Wonderful news: Comrade Obama will has promised the USA will play a leading role in the struggle to “save the planet” from global warming, even if it means committing economic suicide. In other global warming news:
Icy winds and heavy snow storms swept across Britain today, causing chaos for drivers and closing hundreds of schools.
Thousands of children got a day off school as sub-zero temperatures and heavy snow forced around 200 schools in the North-West to close. … The first snow of this winter fell in England in October.
Meanwhile, society presses forward with plans to plunge itself into a long-term depression as a token gesture to avert a crisis that does not exist. Future generations will be left to figure out what made so many of us go so tragically insane.
Here’s a typical environmental view – high oil prices make oil sands economically feasible – which is a BAD thing! Processing the oil sands will create carbon – a bad bad bad thing:
Oil sands are a mixture of sand, water and sticky oil that need enormous amounts of heat to extract usable quantities of conventional oil. Reserves of oil sands in Canada are equivalent to 174 billion barrels of oil, making it the second largest reserve after that of Saudi Arabia. Canadian oil sand production becomes economically viable once oil reaches $US30 a barrel. Considering the price of oil, there has been huge investment in oil-sand production over the past decade. Production is more than 1 million barrels a day, with some forecasting fourfold expansion by 2030. Oil sands in Canada are three to four times more greenhouse gas intensive than conventional oil, and that is why Canada’s greenhouse emissions have surged over the past decade.
So conventional oil is bad – oil sands are worse. You had better start breeding horses or get those walking shoes going. Because there is absolutely nothing that any environmentalist wants more than to turn the clock back about 300 years.
High oil prices in the absence of imposing a carbon price on fuel will drive Australian coal-to-oil production, like oil sands in Canada, so as to fill the void of dwindling conventional oil supplies. A carbon price in transport is critical to avoid this and to create new investment in Australia’s low carbon economic future – whether it is next-generation cellulosic biofuels, battery technology, fuel cells or plug-in electric cars.
Biofuels – starve the poor for transport. Batteries – just where do you think those electricals come from? Same with plug-in electric cars. And anybody who thinks fuel cells are economically feasible should notify their local car manufacturer.
And that horse will produce dung and farts (methane) so that isn’t acceptable either. Complete dissolution of global transport and going back to local subsistence agriculture (without tractors or beasts of burden) seems to be the only acceptable future the EcoNazis want.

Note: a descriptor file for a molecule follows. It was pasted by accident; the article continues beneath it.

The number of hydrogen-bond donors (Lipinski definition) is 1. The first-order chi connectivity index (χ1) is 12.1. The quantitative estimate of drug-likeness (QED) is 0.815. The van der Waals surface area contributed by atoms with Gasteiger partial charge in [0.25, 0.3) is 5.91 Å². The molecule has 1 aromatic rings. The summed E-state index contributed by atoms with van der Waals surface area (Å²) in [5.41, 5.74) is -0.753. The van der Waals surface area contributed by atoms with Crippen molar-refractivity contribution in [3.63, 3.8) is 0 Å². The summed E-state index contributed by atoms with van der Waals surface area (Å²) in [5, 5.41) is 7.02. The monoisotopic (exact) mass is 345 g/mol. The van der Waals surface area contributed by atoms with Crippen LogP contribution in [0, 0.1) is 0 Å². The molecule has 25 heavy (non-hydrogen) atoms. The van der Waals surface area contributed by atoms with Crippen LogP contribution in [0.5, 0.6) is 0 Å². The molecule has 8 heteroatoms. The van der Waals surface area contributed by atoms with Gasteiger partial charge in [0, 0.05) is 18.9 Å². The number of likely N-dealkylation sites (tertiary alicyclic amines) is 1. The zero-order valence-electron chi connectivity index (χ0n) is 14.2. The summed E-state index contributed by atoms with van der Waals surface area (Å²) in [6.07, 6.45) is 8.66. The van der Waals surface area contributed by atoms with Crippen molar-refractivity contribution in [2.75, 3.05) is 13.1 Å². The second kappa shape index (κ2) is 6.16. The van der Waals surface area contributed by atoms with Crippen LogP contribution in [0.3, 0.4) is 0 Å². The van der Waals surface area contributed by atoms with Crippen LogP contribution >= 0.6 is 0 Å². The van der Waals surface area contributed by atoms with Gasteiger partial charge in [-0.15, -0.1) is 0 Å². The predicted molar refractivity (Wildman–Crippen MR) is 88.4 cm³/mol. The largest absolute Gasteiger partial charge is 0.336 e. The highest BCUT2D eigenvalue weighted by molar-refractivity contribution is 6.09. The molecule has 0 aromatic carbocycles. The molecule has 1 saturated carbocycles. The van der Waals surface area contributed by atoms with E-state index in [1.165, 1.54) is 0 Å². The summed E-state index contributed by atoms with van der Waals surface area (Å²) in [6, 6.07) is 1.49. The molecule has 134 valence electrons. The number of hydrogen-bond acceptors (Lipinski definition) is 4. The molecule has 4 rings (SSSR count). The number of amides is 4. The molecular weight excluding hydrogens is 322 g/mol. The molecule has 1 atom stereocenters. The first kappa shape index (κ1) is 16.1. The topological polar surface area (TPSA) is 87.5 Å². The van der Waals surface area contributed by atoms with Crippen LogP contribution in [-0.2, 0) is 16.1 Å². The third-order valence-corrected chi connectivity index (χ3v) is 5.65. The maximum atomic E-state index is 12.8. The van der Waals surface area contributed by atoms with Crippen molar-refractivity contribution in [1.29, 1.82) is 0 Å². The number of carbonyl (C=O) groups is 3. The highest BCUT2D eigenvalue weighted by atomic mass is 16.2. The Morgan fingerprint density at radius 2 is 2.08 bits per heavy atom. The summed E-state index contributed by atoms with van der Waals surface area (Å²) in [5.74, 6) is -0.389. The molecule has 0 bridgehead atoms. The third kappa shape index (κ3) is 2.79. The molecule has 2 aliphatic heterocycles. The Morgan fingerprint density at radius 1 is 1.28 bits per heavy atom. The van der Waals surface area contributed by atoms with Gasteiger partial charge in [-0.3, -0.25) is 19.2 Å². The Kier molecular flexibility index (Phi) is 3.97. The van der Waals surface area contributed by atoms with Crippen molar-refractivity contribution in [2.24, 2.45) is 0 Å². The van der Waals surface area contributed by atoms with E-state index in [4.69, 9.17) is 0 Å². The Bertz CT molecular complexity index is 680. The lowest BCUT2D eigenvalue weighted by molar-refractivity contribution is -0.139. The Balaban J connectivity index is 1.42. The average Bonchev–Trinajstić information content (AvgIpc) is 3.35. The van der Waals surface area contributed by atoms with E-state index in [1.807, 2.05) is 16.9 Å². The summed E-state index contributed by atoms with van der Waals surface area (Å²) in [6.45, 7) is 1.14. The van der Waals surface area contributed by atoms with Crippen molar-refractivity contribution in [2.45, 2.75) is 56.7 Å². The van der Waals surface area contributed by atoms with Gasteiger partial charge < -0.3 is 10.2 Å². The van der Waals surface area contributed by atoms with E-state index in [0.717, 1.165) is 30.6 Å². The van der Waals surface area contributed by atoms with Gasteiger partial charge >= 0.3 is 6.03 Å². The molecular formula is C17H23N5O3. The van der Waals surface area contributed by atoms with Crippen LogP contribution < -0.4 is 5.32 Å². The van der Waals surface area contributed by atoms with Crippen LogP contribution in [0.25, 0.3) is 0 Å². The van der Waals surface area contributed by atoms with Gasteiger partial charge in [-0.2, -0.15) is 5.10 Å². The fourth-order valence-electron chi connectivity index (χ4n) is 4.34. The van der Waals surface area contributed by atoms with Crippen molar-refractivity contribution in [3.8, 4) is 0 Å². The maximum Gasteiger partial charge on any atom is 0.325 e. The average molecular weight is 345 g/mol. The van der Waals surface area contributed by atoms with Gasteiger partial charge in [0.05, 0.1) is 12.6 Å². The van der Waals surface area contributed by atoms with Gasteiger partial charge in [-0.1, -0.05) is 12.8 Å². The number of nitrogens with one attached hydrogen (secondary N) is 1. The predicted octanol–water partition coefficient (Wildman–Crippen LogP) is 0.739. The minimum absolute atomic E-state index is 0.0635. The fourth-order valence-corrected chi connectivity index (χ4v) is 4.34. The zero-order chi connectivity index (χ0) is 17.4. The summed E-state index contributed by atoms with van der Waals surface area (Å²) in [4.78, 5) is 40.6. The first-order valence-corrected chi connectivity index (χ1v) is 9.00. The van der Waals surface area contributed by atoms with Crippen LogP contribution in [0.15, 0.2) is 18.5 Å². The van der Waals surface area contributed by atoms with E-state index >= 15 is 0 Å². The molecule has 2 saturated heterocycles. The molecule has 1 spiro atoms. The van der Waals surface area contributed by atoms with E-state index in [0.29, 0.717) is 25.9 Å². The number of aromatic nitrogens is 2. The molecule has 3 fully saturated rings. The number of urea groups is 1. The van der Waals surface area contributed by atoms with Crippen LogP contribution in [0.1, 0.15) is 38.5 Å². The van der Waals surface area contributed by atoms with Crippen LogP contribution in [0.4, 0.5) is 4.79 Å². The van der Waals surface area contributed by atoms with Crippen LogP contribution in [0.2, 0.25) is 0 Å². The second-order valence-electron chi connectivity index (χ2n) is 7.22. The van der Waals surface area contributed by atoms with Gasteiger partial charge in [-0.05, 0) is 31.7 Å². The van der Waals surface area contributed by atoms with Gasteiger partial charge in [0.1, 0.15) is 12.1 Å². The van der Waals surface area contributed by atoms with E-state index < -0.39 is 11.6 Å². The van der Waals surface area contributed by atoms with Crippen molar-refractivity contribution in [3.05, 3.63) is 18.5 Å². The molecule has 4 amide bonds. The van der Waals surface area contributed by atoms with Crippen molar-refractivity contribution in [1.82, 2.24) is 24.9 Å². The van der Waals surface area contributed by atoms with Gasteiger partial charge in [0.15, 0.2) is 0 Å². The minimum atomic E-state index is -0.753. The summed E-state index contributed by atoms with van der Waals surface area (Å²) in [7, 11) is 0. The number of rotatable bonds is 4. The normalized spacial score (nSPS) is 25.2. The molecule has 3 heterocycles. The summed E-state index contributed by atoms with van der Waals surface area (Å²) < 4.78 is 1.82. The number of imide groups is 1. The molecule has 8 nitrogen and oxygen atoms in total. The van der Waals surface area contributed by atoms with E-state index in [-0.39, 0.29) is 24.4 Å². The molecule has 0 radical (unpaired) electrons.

World and U.S. opinion seems to revolve around who signed Kyoto rather than actual carbon dioxide emissions. Once again, stated intent trumps actual results. Can even the global warming believers possibly believe this treaty has anything to do with it?
One would think that countries that committed to the Kyoto treaty are doing a better job of curtailing carbon emissions. One would also think that the United States, the only country that does not even intend to ratify, keeps on emitting carbon dioxide at growth levels much higher than those who signed.
And one would be wrong.
Emissions worldwide increased 18.0%.
Emissions from countries that signed the treaty increased 21.1%.
Emissions from non-signers increased 10.0%.
Emissions from the U.S. increased 6.6%.
In fact, emissions from the U.S. grew slower than those of over 75% of the countries that signed Kyoto. Below are the growth rates of carbon dioxide emissions, from 1997 to 2004, for a few selected countries, all Kyoto signers. (Remember, the comparative number for the U.S. is 6.6%.)
A new type of carbon fibre, developed at the University of Cambridge, could be woven into super-strong body armour for the military and law enforcement.
Our fibre is up there with the existing high performance fibres
Alan Windle, University of Cambridge
“These nanotube fibres possess characteristics which enable them to be woven as a cloth, or incorporated into composite materials to produce super-strong products,” said Professor Windle.
But the new material could also find applications in the area of hi-tech “smart” clothing, bomb-proof refuse bins, flexible solar panels, and, eventually, as a replacement for copper wire in transmitting electrical power and signals.
Nanotubes are made from graphite which is – along with diamond – one of two common forms carbon takes in nature. In graphite, carbon atoms are bonded in hexagon structures to form flat layers that are stacked on top of one another like sheets of paper.